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  • Excellent analysis, Josh. Just this past week, I’ve been discussing the nature of the Superhero — both the archetype and the genre (as defined by Blake Snyder’s SAVE THE CAT!) — with a screenwriting colleague, which is identified by three narrative conventions: a special power, a nemesis, and a curse. As you noted, it’s the very EXISTENCE of the superhero — the gifted “other” — that provokes the forces of antagonism into action. This is true whether one is talking about Batman and the Joker, Lex Luthor/Zod and Superman, Iron Man and Iron Monger, Harry Potter and Voldemort, Simba and Scar, Dracula and Van Helsing — even Mozart and Salieri from AMADEUS. In each of those cases, the nemeses saw in their respective superheroic counterparts someone special that was an existential threat to them, and they sought to suppress that threat; that’s the nature of the superhero-nemesis dynamic, as you illustrate. So, yes, the bigger problem with GOTHAM is not that it is breaking from canon — I published an analysis of the Nicholson and Ledger interpretations of the Joker on my blog to demonstrate how folkloric characters can and should be subject to periodic reinvention — but that the show is ultimately undermining, if you take into account what comes later, the very essence of the tragic relationship between Batman and his rogues gallery that resonates so profoundly with fans. GOTHAM, to me, is emblematic of the challenges any filmed depiction of Batman is going to wrestle with in a post-Nolan environment: His approach was so logical and elegant — so believable yet so grandly mythic — that subsequent attempts to find a new angle on the legend are bound to seem subordinate. Moving forward, the new nemesis to the Batman mythos may very well be the DARK KNIGHT movies themselves: Their creative achievement is so monumental, it casts a very imposing shadow across the fictional landscape of Gotham, and that’s bound to squeeze some creators/interpreters to the point of desperation — like introducing a city full of supervillains in search of an adversary still many, many years from maturity.

    • Thanks for the kind words, Sean.

      I’ve gotten a lot of grief in some circles for this post, but I think it encapsulates one of my biggest issues with the show.

      • GOTHAM certainly has its vehement defenders, but so do SMALLVILLE and ENTERPRISE — I actually know some of them — and those shows exemplify why not all backstory requires the full prequel treatment. (The handful of scenes set in Smallville in SUPERMAN: THE MOVIE are exponentially more dramatically effective than ten endless seasons of the Tom Welling series.)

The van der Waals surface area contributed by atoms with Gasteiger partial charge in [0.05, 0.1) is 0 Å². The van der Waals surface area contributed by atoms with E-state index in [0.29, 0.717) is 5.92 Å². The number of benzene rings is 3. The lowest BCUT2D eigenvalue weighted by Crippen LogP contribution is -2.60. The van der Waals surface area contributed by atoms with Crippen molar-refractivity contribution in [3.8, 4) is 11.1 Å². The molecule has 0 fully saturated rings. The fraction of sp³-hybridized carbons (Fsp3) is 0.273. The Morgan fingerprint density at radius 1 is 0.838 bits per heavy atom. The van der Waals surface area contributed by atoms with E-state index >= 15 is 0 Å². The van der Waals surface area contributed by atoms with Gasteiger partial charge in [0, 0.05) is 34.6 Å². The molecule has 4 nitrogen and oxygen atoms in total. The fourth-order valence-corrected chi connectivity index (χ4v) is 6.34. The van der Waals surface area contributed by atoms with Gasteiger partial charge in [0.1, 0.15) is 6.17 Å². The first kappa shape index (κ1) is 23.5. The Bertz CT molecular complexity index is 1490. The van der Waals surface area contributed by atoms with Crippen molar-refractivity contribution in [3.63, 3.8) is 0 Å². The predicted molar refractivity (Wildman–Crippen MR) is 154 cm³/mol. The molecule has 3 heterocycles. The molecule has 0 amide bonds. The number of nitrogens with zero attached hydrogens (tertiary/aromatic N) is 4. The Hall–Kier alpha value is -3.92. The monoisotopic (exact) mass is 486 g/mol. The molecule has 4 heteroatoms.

(If you haven’t already read it, you ought to check out Jeff Jensen’s scholarly assessment of GOTHAM: http://www.ew.com/article/2015/01/05/gotham-midseason-premiere-review)

        I’m in the process at present of writing a novel that serves as a prequel to a famous piece of literary folklore (à la Dracula and Frankenstein), and the trick in these cases is to bring the narrative to a conclusion that segues with the original story, but to do so in a way that the audience didn’t quite predict (CAPRICA shed some unexpected insights on the BATTLESTAR GALACTICA backstory, but its premature cancellation, alas, robbed it of any chance to close the gap between the two chronologies). So, for example, the ultimate problem with the STAR WARS prequels, really, is that there are no surprises — Anakin’s journey from messianic slave to evil overlord unfolds pretty much exactly as we expected it would: emotionally unstable Jedi falls under the influence of Machiavellian mentor and is manipulated to overthrow the Republic. The wiser strategy might’ve been to get THAT story out of the way in the FIRST movie (rather than making us wade through THREE installments only to reach the inevitable), and then use the remaining two entries to twist and turn the saga in ways that make us wonder HOW it’s going to mate up with what we know comes later. But, when a prequel has no fresh insights to offer, it resorts to dropping Easter eggs — and those get rotten real fast.

        Great prequels — and there aren’t many — are revelatory: They don’t simply depict the implicit, they shed light on contextually historical events that we previously took for granted by offering alternative perspectives on — and competing truths about — the accepted backstory. (Imagine the surprises that could’ve been spun in EPISODES I – III if Obi-Wan’s account of the fall of the Republic per RETURN OF THE JEDI had somehow been inaccurate or incomplete rather than treated like unassailable gospel.) Most prequels, though, are merely exercises in inevitability; by providing faithful elaborations on the established backstory, they end up not endowing legendary characters like the Red Hood and Darth Vader with new dimensions, but rather demystifying them — diminishing the spell they cast over the audience by reaffirming what we already knew, and, in the process, eliminating the tantalizing possibility that there might be more to the story than meets the eye. Sometimes the best parts of a narrative, like what happens between the panels on a comic-book page, are the moments that are left to our own imaginations.